We share how to write and structure your resume so as to get through the first stage of the recruiting maelstrom as successfully as possible.
In this short guide you’ll discover:
- What to write in your resume
- How to structure your resume
- How to send your resume
- Advice from recruiters
What a resume is
Let’s start by agreeing on what the word means.
A resume is a short summary of your professional experience, skills and education that you adapt for each specific vacancy.
In the CIS, a CV (Curriculum Vitae) is the same as a resume. However, if an American recruiter asks you for a CV, the chances are they expect something different. In the US, Canada, and several other countries, a CV should also include a list of different publications and a detailed description of your professional activities, meaning that it is usually quite a bulky document. Just bear that in mind.
What the employer wants to see in your resume
Let’s work out which blocks of information are essential in a resume, which are optional, and which are best left out.
- Name and surname
- Your current job title and the title of the job you’re applying for, if they’re different.
- Date of birth
- Your country/city/willingness to relocate/willingness to work remotely
Email, telephone, Skype, links to LinkedIn and other social media, github or your portfolio – everything that helps get in touch with you and show you off as a professional.
NB! Links should be clickable. Your email should not be anything like firstname.lastname@example.org. Hopefully, that doesn’t need explaining.
- Language skills (your level and any certificates you have)
- Summary: a paragraph about you, why you work in this industry, what motivates you, your main roles, your key competencies, what your goals are, what projects you enjoy working on.
For newcomers to game dev, we recommend writing here about your gaming experience, your favorite genres and platforms. It’s great if you genuinely like the projects of the company that you’re sending your resume to. Demonstrate your awareness and your interest.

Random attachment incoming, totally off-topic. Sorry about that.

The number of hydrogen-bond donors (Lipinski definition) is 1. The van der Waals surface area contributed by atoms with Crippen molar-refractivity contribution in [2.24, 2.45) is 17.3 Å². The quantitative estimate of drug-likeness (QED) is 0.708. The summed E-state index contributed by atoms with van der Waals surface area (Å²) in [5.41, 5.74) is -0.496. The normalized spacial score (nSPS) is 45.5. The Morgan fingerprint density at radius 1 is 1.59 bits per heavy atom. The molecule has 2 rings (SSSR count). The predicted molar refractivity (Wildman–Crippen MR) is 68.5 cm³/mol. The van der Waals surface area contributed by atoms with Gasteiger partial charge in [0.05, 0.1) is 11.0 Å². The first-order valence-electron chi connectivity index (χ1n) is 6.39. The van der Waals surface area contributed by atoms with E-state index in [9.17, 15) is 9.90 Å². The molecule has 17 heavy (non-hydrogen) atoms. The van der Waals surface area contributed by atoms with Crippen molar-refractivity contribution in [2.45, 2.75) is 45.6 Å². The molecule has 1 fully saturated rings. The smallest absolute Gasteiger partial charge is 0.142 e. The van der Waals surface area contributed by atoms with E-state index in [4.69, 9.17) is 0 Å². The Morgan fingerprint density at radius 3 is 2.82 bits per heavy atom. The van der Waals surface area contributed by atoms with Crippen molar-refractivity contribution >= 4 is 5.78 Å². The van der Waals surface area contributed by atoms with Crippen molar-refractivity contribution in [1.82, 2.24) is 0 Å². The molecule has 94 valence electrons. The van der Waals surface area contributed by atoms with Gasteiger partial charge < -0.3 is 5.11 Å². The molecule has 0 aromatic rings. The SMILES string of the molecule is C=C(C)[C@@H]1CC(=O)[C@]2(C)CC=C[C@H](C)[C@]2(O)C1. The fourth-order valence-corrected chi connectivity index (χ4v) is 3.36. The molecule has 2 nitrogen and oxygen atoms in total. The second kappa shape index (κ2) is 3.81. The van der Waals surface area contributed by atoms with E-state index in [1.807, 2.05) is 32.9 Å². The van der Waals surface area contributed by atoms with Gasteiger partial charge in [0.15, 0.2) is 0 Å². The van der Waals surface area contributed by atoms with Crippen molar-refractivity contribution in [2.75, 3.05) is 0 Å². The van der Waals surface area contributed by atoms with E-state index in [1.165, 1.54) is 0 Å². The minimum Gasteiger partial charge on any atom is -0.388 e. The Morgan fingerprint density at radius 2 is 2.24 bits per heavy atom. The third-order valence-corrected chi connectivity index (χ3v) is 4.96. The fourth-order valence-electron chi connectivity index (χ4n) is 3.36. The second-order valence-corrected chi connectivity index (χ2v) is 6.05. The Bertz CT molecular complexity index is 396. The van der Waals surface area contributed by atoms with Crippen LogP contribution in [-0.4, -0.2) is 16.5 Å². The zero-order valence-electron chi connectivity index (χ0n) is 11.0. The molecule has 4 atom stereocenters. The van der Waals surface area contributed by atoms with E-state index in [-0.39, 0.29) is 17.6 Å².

- Work experience: name of the company, position, the dates you worked there, your responsibilities and achievements (list these from latest to first, and leave links to projects).
- Education, relevant courses, links to your articles and conference speeches, if you have any.
- Hobbies, family information, your photo
What you shouldn’t do
- List irrelevant experience
- Make mistakes in your writing
- Provide out-of-date contact information
- Attach inappropriate photos (in a swimsuit, in your pajamas, in a veil, with the shoulder of your friend at the bar still in the frame, etc.)
- Lie about your experience, skills or education
How best to structure your resume
- Try to fit all the information on one page
- Don’t use lots of different fonts and colors, 1-3 is plenty
- Lay out the information with subheaders for each block
- Make your links clickable
- Save your resume as a DOCX or PDF and title the document “Surname_name_position_CV”
How best to send your resume to a recruiter
Make life easier for the person your employment depends on.
- Send your resume both as a link to a Google Doc and as a DOCX or PDF attachment.
(Google Docs are great for a quick look, DOCX is very compatible with recruiting software, and PDF is easy for everyone to open, even from their inbox).
- If you are applying for different vacancies, don’t forget to customize the document name of your resume (for example, Smith_John_Producer_CV, Smith_John_Product_Manger_CV).
- Write a cover letter. This is important. This is your chance to draw attention to your application. Like your resume, it should also be short. Demonstrate your interest in the games industry, why you want to work in this particular company, what motivates you, and what benefit you can provide the employer.
- Make sure that you send the letter from the email that you indicate on your resume.
What happens in real life?
Olga Barlet, Recruiter / HR Generalist at TinyBuild
The first thing we look for in a resume is relevant experience. We appreciate when a candidate doesn’t just write the name of the company they worked for, but also the tasks they performed. Indicating projects in your resume helps us to understand the genres and platforms that you’ve worked on, and that’s important. Other big pluses are work on your own projects and participation in game jams.For us, alarm bells in a candidate’s resume are frequent changes of workplace (less than a year in each job) and grammar mistakes.
It’s great when candidates write a cover letter. There have been cases when a candidate’s experience wasn’t entirely suitable, but they managed to convince us in their cover letter that they were exactly the person we were looking for.
Alyona Mironova, Recruitment Specialist / Ubisoft Ukraine
We pay attention to the technology the candidate has worked with, and to their experience in terms of quality, not quantity.Whatever level the position may be, for us the candidate’s level of English is important, as it’s the main language for communication. That’s true both for professional and informal communication, as Ubisoft is a multinational company.
Sometimes a candidate doesn’t put their contact details in the resume, and then the recruiter just can’t contact them. Red flags for Ubisoft recruiters are frequent changes of workplace, as we are looking to build long-term partnerships.
We hope this article was useful for you!